You only need to have forgotten your earphones once to know the immense struggle of completing a silent workout.
Unless you’re a psychopath who gets off on the sound of your own heavy breathing, music plays an immense role when it comes to exercise, especially if you’re having a rough day. Research has shown that running, cycling, or lifting with music can not only elevate your mood but also spike athletic performance and increase productivity.
If there’s anything we could use to make working out less monotonous, it’s the right playlist. Listening to the right music not only reduces the perception of a tough workout substantially but also reduces your body’s oxygen uptake and muscle movement when you sync your motion to a beat.
Unfortunately, the perfect workout playlist is more than choosing a bunch of your favourite songs. The art of manipulating your body’s efficiency with tempo relies on a bit of math and an understanding of what you want to achieve. A good pair of wireless earphones help too.
Here are some tips to get you started.
Calculate your pace
Ideally, your song selection should match the intensity at which you’re moving. While studies are divided between the benefits of using music synchronously during your workout, it’s always extra motivating to have something to keep the pace with.
If you’re hitting up some cardio before your workout, pick two or three songs that gradually increases to 120 beats per minute (BPM), which is roughly the number you want your heart rate to be before you begin your routine.
For those trying to build stamina and speed, this BPM increases to up to 200BPM after around 10 minutes of warm-up. Plenty of strength work do not have consistent movements to base this on, so 120 – 140BPM is considered the rhythmic “sweet spot” — a comfortably energetic speed without tipping into an endurance pace.
If you’re a beginner to the world of exercise and prefer a slower pace, count the number of strides you can do in a minute and match that to the BPM of any song. SongBPM.com and the app Rock My Run are resources which can help you organise your favourite tunes. iTunes will also let you sort songs from your own library according to BPM.
Structure your playlists
You’re obviously not going to start your workout by dead-lifting 100kg, so don’t begin your playlist that way. These tunes are a mindful way of bringing your entire session together, from warm-up to in-between transitions and cool down, so pay attention to the whole routine.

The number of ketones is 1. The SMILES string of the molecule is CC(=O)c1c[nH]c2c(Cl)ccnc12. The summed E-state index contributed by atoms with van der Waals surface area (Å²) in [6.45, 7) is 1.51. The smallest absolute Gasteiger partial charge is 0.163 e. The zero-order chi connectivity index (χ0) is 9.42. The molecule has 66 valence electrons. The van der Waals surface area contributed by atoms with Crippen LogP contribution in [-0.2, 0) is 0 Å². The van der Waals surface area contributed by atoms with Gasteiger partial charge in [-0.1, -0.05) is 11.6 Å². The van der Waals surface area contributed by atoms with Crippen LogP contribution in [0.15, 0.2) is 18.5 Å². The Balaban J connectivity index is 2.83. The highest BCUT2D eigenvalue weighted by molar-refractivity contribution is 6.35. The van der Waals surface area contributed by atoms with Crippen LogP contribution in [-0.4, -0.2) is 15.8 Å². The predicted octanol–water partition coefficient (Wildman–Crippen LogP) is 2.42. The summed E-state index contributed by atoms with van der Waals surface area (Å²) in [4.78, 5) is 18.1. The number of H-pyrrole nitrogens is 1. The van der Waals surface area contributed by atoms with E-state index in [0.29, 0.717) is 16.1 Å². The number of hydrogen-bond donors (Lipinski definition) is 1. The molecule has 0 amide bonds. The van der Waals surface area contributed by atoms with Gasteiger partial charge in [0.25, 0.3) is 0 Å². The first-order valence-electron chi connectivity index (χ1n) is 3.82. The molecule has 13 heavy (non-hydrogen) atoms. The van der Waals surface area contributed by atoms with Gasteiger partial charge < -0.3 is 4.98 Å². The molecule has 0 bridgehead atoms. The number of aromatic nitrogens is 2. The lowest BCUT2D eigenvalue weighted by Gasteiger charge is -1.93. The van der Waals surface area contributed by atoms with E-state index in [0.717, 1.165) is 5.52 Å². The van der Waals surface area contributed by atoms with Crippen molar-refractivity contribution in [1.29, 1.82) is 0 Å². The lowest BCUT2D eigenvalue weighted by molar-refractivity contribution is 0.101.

If you’re constantly on the move (i.e. running on the treadmill), choose songs that appear in close proximity so that the awkward silence in between doesn’t throw your pace off. There’s something very disconcerting about transitioning from say, hip hop to death metal, so keep music styles as similar as possible to avoid feeling confused midway.
For high-intensity interval training, songs that are around 180 to 200 BPM can help you keep the pace throughout. Finishing with something mellower during cooldowns will not only provide a sense of conclusion to the workout but also help lower your heart rate to a resting one.
Create backup lists
It’s normal to dread a workout. Instead of forcing yourself through your boisterous EDM-powered routine, build reserve playlists to match a lower energy level so you don’t feel like you’re struggling to keep up. Tunes with inspirational lyrics and uplifting melodies with an energising rhythm (think prominent percussion features) have the ability to spur you into the right mindset again.
Let the beats push you further
Facing a fitness plateau? The answer to taking your routine to the next level could be as simple as re-jigging your playlists. If you’re looking to step up your work rate, select songs that have a slightly faster pace than your usual ones — five to 10 BPMs can make a substantial difference. You’ll not only do more work with faster music, but also mind the increased workload less.